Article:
Harvard study: SAMe may help some people with depression who haven’t gotten better with any other drugs

A new Harvard study suggests that a nutritional supplement sold over-the-counter may help some people with depression who haven’t gotten better with any other drugs. Researchers found that adding the supplement, called S-Adenosyl Methionine, or SAMe, to a patients’ antidepressant treatment helped more people with major depression improve their symptoms than those that took an inactive placebo on top of their normal medication. The supplement also had fewer side effects than medications that are approved by the FDA for people with depression who don’t respond to antidepressants. “This is an exciting, yet preliminary finding,” Dr. George Papakostas, the study’s lead author and a psychiatrist at Harvard Medical School and Massachusetts General Hospital, Boston, told Reuters Health.

At some point in their lives, up to 10 percent of people will suffer from major depressive disorder, defined as at least two consecutive weeks with multiple symptoms of depression, Papakostas said. About half of those people won’t get better, even after trying a few different antidepressants, he said. While there are a few medications approved by the FDA that these patients can take in addition to standard antidepressants, those drugs – called atypical antipsychotics – can have serious and sometimes life-threatening side effects, Papakostas said.

In the current study, which is published in the American Journal of Psychiatry, Papakostas and his colleagues gave SAMe to 39 people who had major depressive disorder that hadn’t gotten better on antidepressant therapy. These people took 1600 milligrams of SAMe each day in addition to the antidepressant treatment they were on before the study started. Thirty-four similar patients took a placebo pill on top of their antidepressants. Neither group knew which treatment they had. The authors then used two standard tests for depression to measure patients’ symptoms each week for the next six weeks.

About a quarter of patients in the study dropped out because they weren’t getting better or didn’t feel well on SAMe or the placebo. But SAMe had no serious side effects, and a similar number of patients stopped the study because they didn’t like SAMe and because they didn’t like the placebo. Among the 31 patients taking SAMe and the 24 taking placebo that completed the full six-week study, both depression tests showed that more patients on SAMe than on placebo responded to treatment and got better. Previous studies have shown that SAMe can influence chemicals in the brain and might work as an antidepressant on its own or interact with traditional antidepressants, but the way it works isn’t completely clear. SAMe is found naturally in the human body and is sold as a supplement by vitamin stores. But it’s more expensive than many current antidepressants, said Dr. Raymond Lam, the director of Mood & Anxiety Disorders at The University of British Columbia, who studies SAMe. The treatment will probably run more than $100 a month he said, and it’s unclear whether it could be covered by insurance in the future.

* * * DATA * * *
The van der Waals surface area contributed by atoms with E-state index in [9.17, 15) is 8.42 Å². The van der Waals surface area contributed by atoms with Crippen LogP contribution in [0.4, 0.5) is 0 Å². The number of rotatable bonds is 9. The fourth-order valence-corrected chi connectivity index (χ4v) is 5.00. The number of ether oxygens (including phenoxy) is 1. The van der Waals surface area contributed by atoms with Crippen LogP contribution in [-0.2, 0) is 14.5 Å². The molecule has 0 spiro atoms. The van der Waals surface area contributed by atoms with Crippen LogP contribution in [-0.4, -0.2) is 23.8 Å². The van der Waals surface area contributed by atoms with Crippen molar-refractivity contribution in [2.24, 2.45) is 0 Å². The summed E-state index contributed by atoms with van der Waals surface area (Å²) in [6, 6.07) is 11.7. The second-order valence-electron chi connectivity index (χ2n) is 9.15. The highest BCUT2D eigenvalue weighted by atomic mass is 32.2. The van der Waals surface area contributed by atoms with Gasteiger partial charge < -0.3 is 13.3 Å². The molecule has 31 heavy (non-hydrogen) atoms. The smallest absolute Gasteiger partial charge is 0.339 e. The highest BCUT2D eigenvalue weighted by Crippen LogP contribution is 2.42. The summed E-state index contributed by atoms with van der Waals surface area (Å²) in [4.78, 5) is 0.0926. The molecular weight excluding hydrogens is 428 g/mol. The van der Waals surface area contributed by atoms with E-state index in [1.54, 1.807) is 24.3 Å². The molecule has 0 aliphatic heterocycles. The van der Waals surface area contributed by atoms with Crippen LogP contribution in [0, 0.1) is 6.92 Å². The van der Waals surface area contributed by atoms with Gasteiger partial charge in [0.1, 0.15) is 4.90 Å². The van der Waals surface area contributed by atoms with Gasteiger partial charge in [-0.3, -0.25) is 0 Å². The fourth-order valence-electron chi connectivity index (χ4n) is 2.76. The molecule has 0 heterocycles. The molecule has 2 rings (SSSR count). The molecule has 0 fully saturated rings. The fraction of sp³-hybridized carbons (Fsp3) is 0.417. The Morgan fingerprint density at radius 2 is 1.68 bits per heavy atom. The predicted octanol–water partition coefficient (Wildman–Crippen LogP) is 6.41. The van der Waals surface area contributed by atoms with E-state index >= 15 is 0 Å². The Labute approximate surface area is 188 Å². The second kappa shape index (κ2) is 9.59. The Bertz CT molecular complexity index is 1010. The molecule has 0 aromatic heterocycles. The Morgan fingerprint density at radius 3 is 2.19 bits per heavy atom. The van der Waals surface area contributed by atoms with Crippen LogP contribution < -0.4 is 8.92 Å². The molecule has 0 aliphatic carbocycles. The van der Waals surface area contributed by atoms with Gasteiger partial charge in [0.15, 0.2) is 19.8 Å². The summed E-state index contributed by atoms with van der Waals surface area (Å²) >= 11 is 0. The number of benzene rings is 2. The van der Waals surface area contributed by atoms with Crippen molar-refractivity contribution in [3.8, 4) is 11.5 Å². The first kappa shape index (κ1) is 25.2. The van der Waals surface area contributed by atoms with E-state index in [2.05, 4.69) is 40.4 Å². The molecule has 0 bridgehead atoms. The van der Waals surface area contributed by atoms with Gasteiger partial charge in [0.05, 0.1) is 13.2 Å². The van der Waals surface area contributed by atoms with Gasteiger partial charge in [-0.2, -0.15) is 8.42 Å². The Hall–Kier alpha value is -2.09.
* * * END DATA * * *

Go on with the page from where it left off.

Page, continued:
The authors say that long-term studies will be needed to see if SAMe is as effective in helping patients with major depressive disorder as their results suggest. The finding, Papakostas said, “is exciting because (SAMe) works differently than what we have now — it doesn’t seem to be associated with the kind of side effects that FDA-approved treatments for this niche have.” But, he said, “like other findings in medicine, it needs to be replicated.” Lam agreed. He told Reuters Health. “Depression is a complicated condition. We don’t know exactly what works for which people, and so it is important that people don’t rush out and stop taking whatever they’re taking in order to use a new treatment.”

The study was funded by the National Institute of Mental Health.

SOURCE: link.reuters.com/nan52n American Journal of Psychiatry, published online July 1, 2010.

By Genevra Pittman. (Reuters Health)